Longitudinal decline on the dichotic digits test

Lauren K. Dillard, Mary E. Fischer, Alex Pinto, Barbara E.K. Klein, Adam J. Paulsen, Carla R. Schubert, Michael Y. Tsai, Theodore S. Tweed, Karen J. Cruickshanks

Research output: Contribution to journalArticlepeer-review


Purpose: The dichotic digits test (DDT) is commonly administered in clinical and research settings, but it is not well understood how performance changes in aging. The purpose of this study is to determine the 5-year change on the free recall task and right ear advantage (REA) in a population-based cohort and factors associated with change. Method: Participants in the population-based Epidemiology of Hearing Loss Study, who completed the DDT during the fourth (2009–2010) and fifth (2013–2016) examination periods were included (n =865,Mage = 72.8 years at baseline). Free recall DDT was administered using 25 sets of triple-digit pairs presented at 70 dB HL. The REA was calculated by subtracting the score in the left ear from the score in the right ear. Results: In 5 years, most participants (62.4%) declined on free recall performance (mean decline = 3.0% [4.5 digits], p < .01). In age-sex–adjusted models, higher baseline scores, hearing impairment, and lower education were significantly associated with increased risk of decline. An REA at baseline (76.8%) and follow-up (77.9%) was common. Half of participants (50.6%) had a 5-year REA widening (M = 1.9% [1.4 digits], p = .01). Older age, but not hearing impairment, was associated with increased risk of REA widening. Conclusions: The 5-year decline on free recall recognition performance was not associated with age but was associated with hearing impairment, whereas the 5-year widening of REA was associated with age but not hearing impairment. These results indicate that the REA may be a more sensitive measure of aging of the central auditory system than free recall performance.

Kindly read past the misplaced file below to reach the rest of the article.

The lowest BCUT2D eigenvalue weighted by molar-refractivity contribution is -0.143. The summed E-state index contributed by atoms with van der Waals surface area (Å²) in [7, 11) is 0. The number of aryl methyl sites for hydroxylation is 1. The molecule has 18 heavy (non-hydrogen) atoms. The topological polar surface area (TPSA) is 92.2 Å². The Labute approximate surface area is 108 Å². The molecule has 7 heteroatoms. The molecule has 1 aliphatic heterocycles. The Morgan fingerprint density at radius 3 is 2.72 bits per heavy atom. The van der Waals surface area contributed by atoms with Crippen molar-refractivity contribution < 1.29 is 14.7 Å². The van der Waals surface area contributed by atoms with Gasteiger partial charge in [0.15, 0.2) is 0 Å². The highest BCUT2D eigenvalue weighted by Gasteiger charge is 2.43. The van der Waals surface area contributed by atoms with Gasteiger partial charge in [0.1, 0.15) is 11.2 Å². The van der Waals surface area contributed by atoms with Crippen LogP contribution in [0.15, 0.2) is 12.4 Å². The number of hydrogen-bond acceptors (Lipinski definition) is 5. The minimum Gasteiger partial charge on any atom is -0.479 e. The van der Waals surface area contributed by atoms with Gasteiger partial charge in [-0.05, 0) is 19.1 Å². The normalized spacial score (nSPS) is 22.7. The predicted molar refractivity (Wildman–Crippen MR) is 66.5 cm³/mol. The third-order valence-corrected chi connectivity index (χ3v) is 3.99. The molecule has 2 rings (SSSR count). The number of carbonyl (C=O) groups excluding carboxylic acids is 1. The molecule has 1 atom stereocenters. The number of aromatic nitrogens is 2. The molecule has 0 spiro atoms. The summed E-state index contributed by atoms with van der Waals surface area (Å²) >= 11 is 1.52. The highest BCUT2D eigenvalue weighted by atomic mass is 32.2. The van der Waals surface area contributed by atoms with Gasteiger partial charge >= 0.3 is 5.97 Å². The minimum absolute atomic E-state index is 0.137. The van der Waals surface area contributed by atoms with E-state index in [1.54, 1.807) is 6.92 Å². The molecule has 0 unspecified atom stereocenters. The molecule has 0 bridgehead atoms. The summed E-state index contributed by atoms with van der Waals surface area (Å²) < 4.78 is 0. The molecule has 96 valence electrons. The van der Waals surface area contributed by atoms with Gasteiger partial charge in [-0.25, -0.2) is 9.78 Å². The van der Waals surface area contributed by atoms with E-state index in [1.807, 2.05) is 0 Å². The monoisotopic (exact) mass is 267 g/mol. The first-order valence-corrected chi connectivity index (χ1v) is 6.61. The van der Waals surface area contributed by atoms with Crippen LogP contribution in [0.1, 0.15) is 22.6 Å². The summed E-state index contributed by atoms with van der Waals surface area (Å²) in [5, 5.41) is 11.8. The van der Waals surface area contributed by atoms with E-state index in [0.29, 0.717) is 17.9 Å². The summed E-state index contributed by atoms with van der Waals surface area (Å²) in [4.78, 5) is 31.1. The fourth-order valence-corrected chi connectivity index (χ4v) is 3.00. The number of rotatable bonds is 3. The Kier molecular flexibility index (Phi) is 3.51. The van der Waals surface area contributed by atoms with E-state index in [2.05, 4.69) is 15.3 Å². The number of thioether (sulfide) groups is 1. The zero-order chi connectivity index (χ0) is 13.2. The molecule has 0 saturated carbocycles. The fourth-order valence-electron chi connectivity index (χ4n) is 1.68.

Original languageEnglish (US)
Pages (from-to)862-872
Number of pages11
JournalAmerican Journal of Audiology
Issue number4
StatePublished - Dec 2020

Bibliographical note

Funding Information:
This study was supported by the National Institute on Aging Award R37AG011099 (K. J. C.), the National Eye Institute Grant U10EY06594 (B. E. K. K.), and an unrestricted grant from Research to Prevent Blindness, Inc., to the Department of Ophthalmology and Visual Sciences at the University of Wisconsin–Madison. We would like to acknowledge the contributions of Ronald Klein to this study. He passed away before this article was completed but was a valued member of our investigative group, contributing expertise in epidemiology to the design and conduct of this cohort study.

PubMed: MeSH publication types

  • Journal Article

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